Run by French-trained chef-de-cuisine John-Gustin Birkitt, The French Hound serves up a menu of European palate pleasers that, like the fashion-forwardness of seersucker jumpsuits, is subject to shift with the seasons. Starters such as saucissons et cornichons—dried salami with pickles—($4) and salade endive ($9) regally introduce diners to formal entrees such as traditional cassoulet_stew ($30) or the poisson l'espadon, a grilled swordfish mobbed by an entourage of baby carrots, turnips, and broccoli behind a veil of roasted beet sauce ($26). Desserts of creamy crème caramel ($8) or the tort au chocolat ($8) offer delicately sweet massages to post-meal mouth muscles.
A lot can happen in a single year in the restaurant business, but, remarkably, very little has changed at L’Auberge Chez François since it opened in 1954. Chef François Haeringer—a native of Alsace, France—opened the restaurant only six years after immigrating to America. Though he didn't know how to speak English when he arrived, his cuisine translated into quick success. In 1976, he moved the eatery to its current 6-acre refuge in the hills, styling it after an Alsatian auberge, or "family inn." There, the restaurant has continued to thrive, first under François and now under his successor, his son Jacques.
Alsatian cuisine is notable for fusing both German and French fare. This influence is readily apparent in dishes such as the Alsatian feast, which pairs sauerkraut, sausage, and pork with duck confit and foie gras. But adherence to Alsatian traditions doesn’t deter the chefs from exploring the East Coast’s own bounty, as evidenced in the veal scaloppini with Virginia ham and the poached Maine lobster with sauternes-butter sauce.
If L’Auberge Chez François never prepared another morsel of food, people would still come to visit for the ambiance. Embroidered pillows and French murals make the waiting room feel more like someone's living room. In the dining areas, Haeringer family heirlooms lend a dash of authenticity and beauty. In the outdoor courtyard, red wooden chairs and benches mingle among flowering plants, and antique streetlamps illuminate a gazebo nestled amid bushes and hanging shrubbery.
Behind the brick façade of Plush Gelato & Coffee, owners Dinh and Henry Luong handcraft a rainbow of velvety gelatos and sorbets to match a variety of custom-brewed coffee and lattes. Spheres of creamy gelato scooped away from frosty peaks woo sweet teeth with locally sourced and seasonal flavors such as chocolate hazelnut, nutella cookie, and vietnamese coffee ($3.75 for small; $4.50 for medium; $5.25 for large). Blood orange, strawberry, and mango juices freeze into smooth sorbet with a unique texture that comes from millions of microscopic crystals. Rather than licking a car battery, awaken somnolent palates with a large cup of piping hot coffee ($2.25) or a foamy latte ($3.75).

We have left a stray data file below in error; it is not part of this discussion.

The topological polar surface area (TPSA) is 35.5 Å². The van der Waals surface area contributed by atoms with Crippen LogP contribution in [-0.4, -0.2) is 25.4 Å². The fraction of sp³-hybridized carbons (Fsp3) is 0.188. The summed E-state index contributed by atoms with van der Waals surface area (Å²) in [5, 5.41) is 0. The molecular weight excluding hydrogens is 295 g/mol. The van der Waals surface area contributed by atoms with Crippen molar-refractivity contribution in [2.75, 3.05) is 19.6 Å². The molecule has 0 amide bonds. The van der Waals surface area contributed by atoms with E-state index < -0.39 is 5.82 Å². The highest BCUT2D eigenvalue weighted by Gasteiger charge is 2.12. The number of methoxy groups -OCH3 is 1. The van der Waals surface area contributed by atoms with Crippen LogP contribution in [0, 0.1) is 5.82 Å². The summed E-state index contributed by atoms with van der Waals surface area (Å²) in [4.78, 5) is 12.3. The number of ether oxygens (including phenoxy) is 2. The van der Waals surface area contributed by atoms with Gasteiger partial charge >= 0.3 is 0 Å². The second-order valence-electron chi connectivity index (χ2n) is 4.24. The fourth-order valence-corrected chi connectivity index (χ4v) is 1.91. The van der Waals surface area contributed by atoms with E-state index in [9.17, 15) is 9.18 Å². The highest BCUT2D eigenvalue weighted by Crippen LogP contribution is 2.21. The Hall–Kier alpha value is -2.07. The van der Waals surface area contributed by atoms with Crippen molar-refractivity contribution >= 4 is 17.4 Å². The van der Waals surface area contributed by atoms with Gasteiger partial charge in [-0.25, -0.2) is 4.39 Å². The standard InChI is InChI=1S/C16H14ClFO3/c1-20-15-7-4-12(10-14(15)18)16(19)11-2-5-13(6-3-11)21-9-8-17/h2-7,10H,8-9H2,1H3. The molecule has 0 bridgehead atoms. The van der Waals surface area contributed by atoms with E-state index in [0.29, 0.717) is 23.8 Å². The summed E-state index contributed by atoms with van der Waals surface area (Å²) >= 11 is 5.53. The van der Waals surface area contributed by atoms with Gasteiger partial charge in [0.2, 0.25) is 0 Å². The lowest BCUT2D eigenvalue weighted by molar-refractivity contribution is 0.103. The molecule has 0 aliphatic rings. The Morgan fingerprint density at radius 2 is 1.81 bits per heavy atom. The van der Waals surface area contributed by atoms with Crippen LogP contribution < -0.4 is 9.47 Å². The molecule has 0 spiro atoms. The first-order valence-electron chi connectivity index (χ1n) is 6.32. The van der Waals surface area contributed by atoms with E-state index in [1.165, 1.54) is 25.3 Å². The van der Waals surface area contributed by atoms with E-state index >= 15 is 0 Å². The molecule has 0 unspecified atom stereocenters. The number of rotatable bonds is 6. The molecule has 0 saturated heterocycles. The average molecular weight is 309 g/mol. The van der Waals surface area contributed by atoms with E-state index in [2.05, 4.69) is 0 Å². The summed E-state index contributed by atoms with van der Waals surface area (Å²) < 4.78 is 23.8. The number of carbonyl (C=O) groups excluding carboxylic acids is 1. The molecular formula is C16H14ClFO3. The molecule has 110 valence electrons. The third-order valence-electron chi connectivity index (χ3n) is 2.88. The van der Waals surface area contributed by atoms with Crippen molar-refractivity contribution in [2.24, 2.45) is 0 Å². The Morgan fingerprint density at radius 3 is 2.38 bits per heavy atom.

Modern French Cuisine | Acclaimed Duck Burger | Onsite Herb Garden | Meal with a View | French Wines
Where to Sit: Ask for a table near the floor-to-ceiling windows, which look out over a sprawling koi pond and lush garden with an original Rodin statue at its center.
When to Go: Swing by during lunch, when the ever-popular Daffy burger is on the menu. This decadent sandwich showcases a patty blended with duck breast, duck leg, and foie gras. The patty is topped with even more foie gras, as well as a sweet-and-sour onion agradolce to cut the richness.
While You're Waiting
Dress Code: Come as you are. Although you’ll still see business suits and date-night dresses, 2941 shed its former special-occasion-only image with a complete redesign in 2012, incorporating a laid-back dress code to match its more casual culinary offerings.
Le Vieux Logis translates directly from the French to "the old lodge." And when it changed hands in January 2014, co-owner Chef Gautrois brought back the old-world ambiance that people grew to love over the years, not just in the food but the decor as well.
From the outside, the eatery has the feel of a countryside cottage, with a terracotta roof and dark wood shutters. And on the white stucco is a handpainted mural of a mountainside meadow, with people perched at bistro tables. This look and feel carries through to the interior, where the banquettes are upholstered in rich tapestries and quaint knickknacks such as copper buckets and painted china adorn the walls.
The menu heralds a return to classic French cooking, lauded by the Washington Post as "a stroll down memory lane, to a time when white space was less of an aspiration in restaurant dishes." Here's a sampling of what to try when you visit:
When Sonny Abraham took a job at his father's restaurant, he assumed it would be a temporary arrangement until he received his pilot's license. But it was amid the hot suds of soapy dishes and the clatter of pots and pans that he fell in love with the restaurant industry and began dreaming of starting a fine-dining establishment of his own. In pursuit of his new dream, Sonny secured culinary positions at upscale hotels throughout Washington, DC, even traveling to Switzerland to work in a high-end kitchen. Ten years later, Sonny captains the kitchen of his own restaurant, Brasserie Monte Carlo.
Inside the restaurant, which was very recently REAL certified by the United States Healthful Food Council, Sonny whips up French Mediterranean dishes with housemade sauces and herbs from his own garden. The chef often delivers the still-sizzling dishes to the dining room himself, where diners await their meals over glasses of fine wine. A vivid mural sweeps across one wall, depicting typical scenes from Monte Carlo, from French sunbathers tanning on a beach to an ex-car-insurance salesman working on his first attempt at a romance novel, Even Car-Insurance Salesmen Fall in Love.